NPG/Palgrave Macmillan reveal open access survey results

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Nature Publishing Group (NPG) and Palgrave Macmillan are making data from their Author Insights survey publicly available for the first time as part of Open Access Week.

The publishers says the survey, which contains views from 30,466 researchers, is the biggest publisher audit of authors’ views to be made open access.  

NPG and Palgrave Macmillan say they are making this anonymised data available in order to achieve greater understanding between authors, funders and publishers, particularly with regard to open access.

The survey reveals authors’ views on a diverse range of topics, including how authors make publishing decisions, funding availability and reasons for choosing open access as a publishing route.  It is available to view and download via a CC BY license on figshare, along with a short summary pulling out the highlights.

Sam Burridge, managing director open research NPG/Palgrave Macmillan, said: 'To celebrate Open Access Week, we’re releasing our internal dataset via figshare for anyone to view, download and analyse. As far as we know, this is the first time that a publisher has made the detailed results of a survey of this size and scope completely open.

'It’s vital that decision-making in the academic publishing community is evidence-based, which is why we’re making this data open access.  We believe it will contribute to an increased understanding of the real issues in academic publishing, and we encourage researchers to dig into this data and use it to help inform our community.'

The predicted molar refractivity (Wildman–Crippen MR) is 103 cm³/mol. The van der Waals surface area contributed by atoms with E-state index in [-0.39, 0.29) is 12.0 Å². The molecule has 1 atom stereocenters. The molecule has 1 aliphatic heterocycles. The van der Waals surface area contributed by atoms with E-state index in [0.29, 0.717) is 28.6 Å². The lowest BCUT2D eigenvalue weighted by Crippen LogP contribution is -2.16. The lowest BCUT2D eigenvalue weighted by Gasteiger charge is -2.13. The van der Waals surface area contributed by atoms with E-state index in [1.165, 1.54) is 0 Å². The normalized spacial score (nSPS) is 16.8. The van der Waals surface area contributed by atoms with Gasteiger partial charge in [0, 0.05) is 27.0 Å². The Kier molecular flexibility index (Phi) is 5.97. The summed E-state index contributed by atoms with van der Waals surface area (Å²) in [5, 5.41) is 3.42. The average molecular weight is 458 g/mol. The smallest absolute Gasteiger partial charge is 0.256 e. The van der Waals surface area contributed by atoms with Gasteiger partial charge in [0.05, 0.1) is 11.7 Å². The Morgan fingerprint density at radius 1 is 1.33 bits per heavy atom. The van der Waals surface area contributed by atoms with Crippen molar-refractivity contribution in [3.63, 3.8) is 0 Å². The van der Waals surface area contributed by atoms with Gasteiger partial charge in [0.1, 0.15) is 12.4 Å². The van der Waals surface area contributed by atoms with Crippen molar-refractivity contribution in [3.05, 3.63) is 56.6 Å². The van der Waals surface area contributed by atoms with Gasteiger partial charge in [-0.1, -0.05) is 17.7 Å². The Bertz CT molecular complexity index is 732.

Key findings from the survey, the results of which are available at, include:

  • One in 5 (20 per cent) science authors and roughly one in 10 (12 per cent) HSS authors do not know if their main funder requires them to publish open access;
  • A significant number of authors are unaware of the requirements of even the largest OA funders with long-established mandates – for example, 17 per cent of Wellcome Trust and 25 per cent of NIH-funded authors do not know if their funders have OA requirements; and
  • Some 40 per cent of science authors and 54 per cent of HSS authors who have not published open access say that ‘I am concerned about perceptions of the quality of OA publications’.

The Author Insights survey was originally carried out for internal research purposes in Spring 2014 among academics who have written papers for NPG, Palgrave Macmillan and Frontiers, as well as other publishers. It contains responses from 24,773 science authors and 5,693 authors in the humanities and social sciences.